Brian Krock Credit: Desmond White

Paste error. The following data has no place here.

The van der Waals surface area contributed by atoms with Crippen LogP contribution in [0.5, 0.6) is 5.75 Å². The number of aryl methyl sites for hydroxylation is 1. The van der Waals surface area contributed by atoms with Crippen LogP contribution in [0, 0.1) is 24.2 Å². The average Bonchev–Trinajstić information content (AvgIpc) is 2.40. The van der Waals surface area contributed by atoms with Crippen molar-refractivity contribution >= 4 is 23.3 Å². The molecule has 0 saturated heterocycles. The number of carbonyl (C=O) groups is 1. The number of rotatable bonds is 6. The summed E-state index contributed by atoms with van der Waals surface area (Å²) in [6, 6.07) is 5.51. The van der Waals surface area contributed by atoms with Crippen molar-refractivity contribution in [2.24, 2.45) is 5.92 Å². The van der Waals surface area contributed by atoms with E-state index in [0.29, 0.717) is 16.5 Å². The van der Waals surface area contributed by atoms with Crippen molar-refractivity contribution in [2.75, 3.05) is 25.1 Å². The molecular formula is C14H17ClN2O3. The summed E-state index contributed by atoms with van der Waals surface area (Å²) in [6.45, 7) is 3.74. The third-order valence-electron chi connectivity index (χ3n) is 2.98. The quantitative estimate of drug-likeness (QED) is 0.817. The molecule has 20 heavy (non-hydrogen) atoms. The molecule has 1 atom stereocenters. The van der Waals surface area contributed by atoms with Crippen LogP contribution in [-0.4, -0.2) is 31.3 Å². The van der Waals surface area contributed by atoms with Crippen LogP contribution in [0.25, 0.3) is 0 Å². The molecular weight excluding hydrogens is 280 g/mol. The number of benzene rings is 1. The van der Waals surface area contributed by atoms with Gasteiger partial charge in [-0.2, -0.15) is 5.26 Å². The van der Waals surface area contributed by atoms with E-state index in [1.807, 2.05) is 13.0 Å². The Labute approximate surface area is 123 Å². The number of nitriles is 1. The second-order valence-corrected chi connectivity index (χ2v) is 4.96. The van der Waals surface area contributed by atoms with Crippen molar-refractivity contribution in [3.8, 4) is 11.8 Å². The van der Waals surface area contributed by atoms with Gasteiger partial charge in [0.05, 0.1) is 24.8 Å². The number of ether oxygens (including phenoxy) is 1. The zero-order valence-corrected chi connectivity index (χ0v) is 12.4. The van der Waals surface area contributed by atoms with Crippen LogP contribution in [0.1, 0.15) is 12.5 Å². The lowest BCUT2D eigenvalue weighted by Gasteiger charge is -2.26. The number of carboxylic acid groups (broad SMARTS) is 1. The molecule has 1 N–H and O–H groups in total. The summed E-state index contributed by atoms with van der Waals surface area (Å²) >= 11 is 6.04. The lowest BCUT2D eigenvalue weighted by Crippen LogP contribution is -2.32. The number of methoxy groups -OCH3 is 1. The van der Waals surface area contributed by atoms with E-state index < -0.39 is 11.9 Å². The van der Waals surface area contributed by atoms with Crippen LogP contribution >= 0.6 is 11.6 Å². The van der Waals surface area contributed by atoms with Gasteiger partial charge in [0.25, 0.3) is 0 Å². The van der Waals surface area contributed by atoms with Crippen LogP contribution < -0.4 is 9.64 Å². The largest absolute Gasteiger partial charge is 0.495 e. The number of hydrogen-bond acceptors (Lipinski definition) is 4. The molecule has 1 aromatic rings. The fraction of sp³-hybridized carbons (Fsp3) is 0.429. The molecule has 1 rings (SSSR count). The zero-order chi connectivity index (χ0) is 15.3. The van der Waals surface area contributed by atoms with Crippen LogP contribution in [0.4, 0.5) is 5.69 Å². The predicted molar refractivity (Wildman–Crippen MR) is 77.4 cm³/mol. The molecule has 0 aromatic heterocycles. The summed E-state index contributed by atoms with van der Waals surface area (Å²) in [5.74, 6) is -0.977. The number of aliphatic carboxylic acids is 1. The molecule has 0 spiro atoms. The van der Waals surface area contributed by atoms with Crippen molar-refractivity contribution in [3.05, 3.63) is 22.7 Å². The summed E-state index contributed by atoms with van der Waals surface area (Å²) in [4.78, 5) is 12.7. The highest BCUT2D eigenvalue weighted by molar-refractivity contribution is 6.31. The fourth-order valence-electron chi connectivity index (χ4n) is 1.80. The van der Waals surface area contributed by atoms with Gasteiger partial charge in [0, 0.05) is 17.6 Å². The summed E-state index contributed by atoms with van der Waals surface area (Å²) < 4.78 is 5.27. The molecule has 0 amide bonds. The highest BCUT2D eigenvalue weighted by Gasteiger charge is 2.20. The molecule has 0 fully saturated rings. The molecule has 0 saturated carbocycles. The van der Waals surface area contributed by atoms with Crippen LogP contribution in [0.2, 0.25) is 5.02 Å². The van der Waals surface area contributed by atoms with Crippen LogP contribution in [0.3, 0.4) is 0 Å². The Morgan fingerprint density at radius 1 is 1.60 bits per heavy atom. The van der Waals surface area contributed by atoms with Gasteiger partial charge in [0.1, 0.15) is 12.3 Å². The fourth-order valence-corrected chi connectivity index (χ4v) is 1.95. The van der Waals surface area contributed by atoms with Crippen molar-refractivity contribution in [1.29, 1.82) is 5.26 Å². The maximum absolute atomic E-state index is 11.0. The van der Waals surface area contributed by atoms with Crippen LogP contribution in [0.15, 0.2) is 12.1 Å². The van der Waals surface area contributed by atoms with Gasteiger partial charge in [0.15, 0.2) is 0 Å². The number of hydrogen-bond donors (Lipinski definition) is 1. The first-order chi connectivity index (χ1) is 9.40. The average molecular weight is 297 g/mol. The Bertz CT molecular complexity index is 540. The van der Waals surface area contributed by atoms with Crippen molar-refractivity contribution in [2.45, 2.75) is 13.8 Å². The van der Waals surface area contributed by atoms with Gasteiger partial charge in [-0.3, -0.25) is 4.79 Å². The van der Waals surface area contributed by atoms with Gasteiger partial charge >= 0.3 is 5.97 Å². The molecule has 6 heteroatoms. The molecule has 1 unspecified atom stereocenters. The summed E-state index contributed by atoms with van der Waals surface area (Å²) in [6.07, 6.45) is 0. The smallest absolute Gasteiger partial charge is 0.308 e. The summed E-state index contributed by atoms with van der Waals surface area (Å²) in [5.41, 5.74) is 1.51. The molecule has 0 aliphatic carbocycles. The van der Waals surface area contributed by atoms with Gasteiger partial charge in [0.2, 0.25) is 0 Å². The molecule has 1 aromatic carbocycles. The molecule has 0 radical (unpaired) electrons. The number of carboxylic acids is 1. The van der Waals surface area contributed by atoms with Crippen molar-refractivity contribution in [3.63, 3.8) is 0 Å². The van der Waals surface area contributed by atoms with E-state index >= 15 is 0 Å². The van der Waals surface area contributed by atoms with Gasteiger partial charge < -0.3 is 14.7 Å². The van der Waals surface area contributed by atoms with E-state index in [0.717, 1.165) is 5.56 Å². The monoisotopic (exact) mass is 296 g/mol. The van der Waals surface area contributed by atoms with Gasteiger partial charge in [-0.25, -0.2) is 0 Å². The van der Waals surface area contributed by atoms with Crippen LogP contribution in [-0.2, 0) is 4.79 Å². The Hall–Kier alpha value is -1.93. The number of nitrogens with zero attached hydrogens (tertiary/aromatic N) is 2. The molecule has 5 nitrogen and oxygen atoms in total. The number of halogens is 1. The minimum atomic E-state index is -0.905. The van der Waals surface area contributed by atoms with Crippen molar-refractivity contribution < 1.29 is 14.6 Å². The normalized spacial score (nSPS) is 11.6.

It’s no secret that in today’s world running a big band is a daunting prospect. It’s difficult enough to wrangle 18 musicians together to perform, let alone rehearse complex, harrowing scores, not to mention finding venues with stages large enough to fit the entire ensemble. But saxophonist and composer Brian Krock, a 29-year-old Arlington Heights native, had his sights set on putting together such a group when he first moved to New York nearly a decade ago. At age 20, he’d noticed Darcy James Argue, leader of the richly orchestrated, rhythmically nimble big band Secret Society, on a New York subway and approached him to express his admiration. That interaction planted the seeds of a mentoring relationship that has continued to endure. A couple weeks ago Krock dropped the Argue-produced self-titled debut of his big band, Big Heart Machine, on the Outside in Music label. Krock’s sumptuous arrangements—which are vividly brought to life by conductor Miho Hazami—apply the sound, timbre, and improvisational ethos of a big band to tricky, multipartite compositions that breathlessly wend their way through shifting landscapes that are sometimes ethereal, sometimes muscular, but always rigorously plotted. Krock grew up listening to prog-rock bands such as Rush, Yes, and Porcupine Tree, and there’s no missing that influence in his ensemble. It’s especially clear in the extroverted, rock-driven playing of Finnish guitarist Olli Hirvonen—whose solo on “Steep Ravine,” in the second movement of the suite Tamalpais, screams and soars more than it swings. But the brilliance of the contrapuntal horn charts tempers that excess with its lockstep navigation and shifting densities. Tonight Krock returns home to present the music with an all-Chicago lineup including heavy hitters such as reedists Rajiv Halim and Dustin Laurenzi, trumpeter Tito Carrillo, and pianist Rob Clearfield.   v